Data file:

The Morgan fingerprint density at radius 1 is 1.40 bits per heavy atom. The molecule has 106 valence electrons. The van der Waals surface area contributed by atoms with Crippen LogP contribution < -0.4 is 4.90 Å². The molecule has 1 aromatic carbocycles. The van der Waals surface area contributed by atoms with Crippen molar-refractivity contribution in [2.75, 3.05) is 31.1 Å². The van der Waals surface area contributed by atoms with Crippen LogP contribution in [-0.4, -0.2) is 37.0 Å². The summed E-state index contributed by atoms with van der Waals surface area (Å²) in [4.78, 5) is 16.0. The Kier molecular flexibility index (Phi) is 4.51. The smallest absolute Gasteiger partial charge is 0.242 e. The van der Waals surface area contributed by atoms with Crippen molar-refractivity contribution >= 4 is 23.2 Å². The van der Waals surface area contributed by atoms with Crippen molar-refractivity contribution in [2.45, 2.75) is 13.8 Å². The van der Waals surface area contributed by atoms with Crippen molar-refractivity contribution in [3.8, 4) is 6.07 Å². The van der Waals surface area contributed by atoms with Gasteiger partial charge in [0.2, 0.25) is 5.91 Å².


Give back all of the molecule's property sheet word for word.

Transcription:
The Morgan fingerprint density at radius 1 is 1.40 bits per heavy atom. The molecule has 106 valence electrons. The van der Waals surface area contributed by atoms with Crippen LogP contribution < -0.4 is 4.90 Å². The molecule has 1 aromatic carbocycles. The van der Waals surface area contributed by atoms with Crippen molar-refractivity contribution in [2.75, 3.05) is 31.1 Å². The van der Waals surface area contributed by atoms with Crippen LogP contribution in [-0.4, -0.2) is 37.0 Å². The summed E-state index contributed by atoms with van der Waals surface area (Å²) in [4.78, 5) is 16.0. The Kier molecular flexibility index (Phi) is 4.51. The smallest absolute Gasteiger partial charge is 0.242 e. The van der Waals surface area contributed by atoms with Crippen molar-refractivity contribution >= 4 is 23.2 Å². The van der Waals surface area contributed by atoms with Crippen molar-refractivity contribution in [2.45, 2.75) is 13.8 Å². The van der Waals surface area contributed by atoms with Crippen molar-refractivity contribution in [3.8, 4) is 6.07 Å². The van der Waals surface area contributed by atoms with Gasteiger partial charge in [0.2, 0.25) is 5.91 Å².